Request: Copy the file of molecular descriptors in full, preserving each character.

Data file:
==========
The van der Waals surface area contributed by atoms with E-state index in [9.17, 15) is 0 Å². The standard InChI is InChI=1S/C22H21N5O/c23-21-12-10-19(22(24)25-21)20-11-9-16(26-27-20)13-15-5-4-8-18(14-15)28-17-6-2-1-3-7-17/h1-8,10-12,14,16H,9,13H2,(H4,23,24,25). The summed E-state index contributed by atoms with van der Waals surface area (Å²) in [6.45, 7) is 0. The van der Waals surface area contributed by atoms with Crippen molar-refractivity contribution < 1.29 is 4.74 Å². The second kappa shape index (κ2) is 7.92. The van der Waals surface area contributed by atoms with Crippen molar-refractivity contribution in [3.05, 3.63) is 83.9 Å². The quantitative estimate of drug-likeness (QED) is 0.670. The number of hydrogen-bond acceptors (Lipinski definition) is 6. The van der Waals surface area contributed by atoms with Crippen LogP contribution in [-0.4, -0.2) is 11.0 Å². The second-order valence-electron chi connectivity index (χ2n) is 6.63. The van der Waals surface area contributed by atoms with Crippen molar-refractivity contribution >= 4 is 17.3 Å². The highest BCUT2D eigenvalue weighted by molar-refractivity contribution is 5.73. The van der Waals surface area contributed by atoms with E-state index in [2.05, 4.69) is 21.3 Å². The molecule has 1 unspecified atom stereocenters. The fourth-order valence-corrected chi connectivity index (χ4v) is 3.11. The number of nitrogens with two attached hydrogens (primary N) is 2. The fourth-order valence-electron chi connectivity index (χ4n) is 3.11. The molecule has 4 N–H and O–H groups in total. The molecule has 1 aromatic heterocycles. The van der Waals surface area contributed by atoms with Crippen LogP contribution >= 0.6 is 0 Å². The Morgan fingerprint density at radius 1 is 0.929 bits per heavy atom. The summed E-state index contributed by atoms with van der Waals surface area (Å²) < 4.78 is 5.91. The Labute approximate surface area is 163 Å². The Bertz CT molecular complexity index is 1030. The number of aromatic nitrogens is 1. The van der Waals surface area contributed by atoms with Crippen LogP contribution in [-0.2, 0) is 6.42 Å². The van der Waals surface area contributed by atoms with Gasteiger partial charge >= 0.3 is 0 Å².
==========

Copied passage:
The van der Waals surface area contributed by atoms with E-state index in [9.17, 15) is 0 Å². The standard InChI is InChI=1S/C22H21N5O/c23-21-12-10-19(22(24)25-21)20-11-9-16(26-27-20)13-15-5-4-8-18(14-15)28-17-6-2-1-3-7-17/h1-8,10-12,14,16H,9,13H2,(H4,23,24,25). The summed E-state index contributed by atoms with van der Waals surface area (Å²) in [6.45, 7) is 0. The van der Waals surface area contributed by atoms with Crippen molar-refractivity contribution < 1.29 is 4.74 Å². The second kappa shape index (κ2) is 7.92. The van der Waals surface area contributed by atoms with Crippen molar-refractivity contribution in [3.05, 3.63) is 83.9 Å². The quantitative estimate of drug-likeness (QED) is 0.670. The number of hydrogen-bond acceptors (Lipinski definition) is 6. The van der Waals surface area contributed by atoms with Crippen LogP contribution in [-0.4, -0.2) is 11.0 Å². The second-order valence-electron chi connectivity index (χ2n) is 6.63. The van der Waals surface area contributed by atoms with Crippen molar-refractivity contribution >= 4 is 17.3 Å². The highest BCUT2D eigenvalue weighted by molar-refractivity contribution is 5.73. The van der Waals surface area contributed by atoms with E-state index in [2.05, 4.69) is 21.3 Å². The molecule has 1 unspecified atom stereocenters. The fourth-order valence-corrected chi connectivity index (χ4v) is 3.11. The number of nitrogens with two attached hydrogens (primary N) is 2. The fourth-order valence-electron chi connectivity index (χ4n) is 3.11. The molecule has 4 N–H and O–H groups in total. The molecule has 1 aromatic heterocycles. The van der Waals surface area contributed by atoms with Crippen LogP contribution >= 0.6 is 0 Å². The Morgan fingerprint density at radius 1 is 0.929 bits per heavy atom. The summed E-state index contributed by atoms with van der Waals surface area (Å²) < 4.78 is 5.91. The Labute approximate surface area is 163 Å². The Bertz CT molecular complexity index is 1030. The number of aromatic nitrogens is 1. The van der Waals surface area contributed by atoms with Crippen LogP contribution in [-0.2, 0) is 6.42 Å². The van der Waals surface area contributed by atoms with Gasteiger partial charge >= 0.3 is 0 Å².